Why I Turned Down The Opportunity To Become A Disney Child Star

Disney Channel has always been there for me as a kid on those mornings that I'd snuggle on my couch with a bowl of cereal, excited for the days and its awakenings. I'd like to imagine maybe by 4 p.m. I'd be living a new life like Miley did in "Hannah Montana," or perhaps that day would be the day I'd magically gain powers like Raven from "That's So Raven" Disney Channel really boosted my imagination as a kid, and so naturally, once my mother and I heard the "Disney Channel Talent Search coming to Atlanta!" blaring over our van's speakers, it registered as my chance to "become special" like the characters I'd watch on TV. Soon after, my mom, my sister and I found ourselves sucked within the life of Disney Channel.

I remember walking into the building where the talent search was held, and my mother having to contain my 7-year-old excitement with one hand while she held onto my sister. Inside, there were hundreds of little boys and girls with sleek hairstyles and the trendiest outfits; a sentiment to how important this opportunity was to everyone, as compared to my beat up Twinkle Toes and the worn-out tu-tu I had insisted on wearing. On the outside, my sister and I didn't seem up to par with the other children, and as we walked to our seats, I could almost feel the glares of fame-hungry parents and their polished children while I coughed over the heavy scent of perfume and hairspray.

We sat nearer to the back, and my mother caught herself next to a blonde, tall women who I remember wore bright red lipstick and sunglasses, though we were indoors. She talked about her children to my mother, and my mother would tell us later that her children went to a "special school program" for rising actors, in which they could only go to school half a week and spend the rest preparing for auditions and rehearsals. The mother in front of my mother would join in later, but her features would be cloudy. I remember her saying that her daughter was an elite ballerina dancer and could "hold a tune like nobody's business!" My sister and I laughed over the thick sound of her country accent, and that's when I remembered the search began.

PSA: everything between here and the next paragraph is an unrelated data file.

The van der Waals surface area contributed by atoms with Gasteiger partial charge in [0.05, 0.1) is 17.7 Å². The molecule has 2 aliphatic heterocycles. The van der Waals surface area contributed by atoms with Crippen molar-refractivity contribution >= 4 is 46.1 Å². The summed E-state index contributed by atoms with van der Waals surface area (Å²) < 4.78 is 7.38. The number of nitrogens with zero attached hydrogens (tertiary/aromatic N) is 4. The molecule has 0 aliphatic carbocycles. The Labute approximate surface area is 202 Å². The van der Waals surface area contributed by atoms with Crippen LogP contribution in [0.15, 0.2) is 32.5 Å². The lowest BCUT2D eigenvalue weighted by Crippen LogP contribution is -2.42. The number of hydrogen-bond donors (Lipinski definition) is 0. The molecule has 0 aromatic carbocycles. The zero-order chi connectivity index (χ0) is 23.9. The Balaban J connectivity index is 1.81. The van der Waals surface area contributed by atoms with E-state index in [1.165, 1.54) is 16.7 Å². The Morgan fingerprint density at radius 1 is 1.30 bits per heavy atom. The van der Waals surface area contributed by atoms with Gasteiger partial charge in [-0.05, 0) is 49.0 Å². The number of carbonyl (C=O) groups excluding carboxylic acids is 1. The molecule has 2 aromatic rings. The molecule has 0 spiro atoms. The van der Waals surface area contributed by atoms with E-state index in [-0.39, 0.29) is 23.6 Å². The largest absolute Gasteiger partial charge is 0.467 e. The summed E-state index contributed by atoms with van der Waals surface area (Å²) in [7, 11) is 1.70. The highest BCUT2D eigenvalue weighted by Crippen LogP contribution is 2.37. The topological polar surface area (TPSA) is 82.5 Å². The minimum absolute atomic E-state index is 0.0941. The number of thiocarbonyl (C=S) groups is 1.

First, the light dimmed as a man walked across the stage and introduced himself as one of Disney's talent scouts, promptly mentioning that, "If you think your child is ugly, get out!" Laughter ensued, but in my 7-year-old mind, I couldn't help but compare myself to the other pristine children around me. I found myself regretting having worn my favorite Twinkle Toes and tu-tu instead of a fancy dress like all the children around me. Just as my spirits fell, the man spoke once again: "We'll be the judge of that."

The first part of the search included a practice commercial, where they gave all the children a script to memorize and repeat in front of the camera. In theory, this wouldn't be so terrifying. However, the videos would be projected on a giant wall for the entire auditorium to see, so one mistake was broadcasted to hundreds. I found myself feeling more nervous as the names soon dwindled down to mine.

Standing in front of that camera was one of the worst experiences in my life. I think the reason I found the audition so hard was because I felt like a puppet. A very under-dressed and unprepared puppet. I developed an inferior mentality from comparing myself to the other kids who auditioned before me. I watched them make up impromptu acting and dancing that went along with their script. I saw some configure props they brought that would help better tell their story. For me, I stood in front of the camera and recited my lines to the best of my ability. But after I finished, I felt that my best perhaps wasn't enough. It was the only time in my life that I felt like I wasn't me in a sense, though I was doing what I always hoped and dreamed of. It was the only time in my life I felt that being me won't satisfy them — the fame-hungry mothers in the auditorium, the viewers of Disney Channel, the other kids behind me in line watching me perform.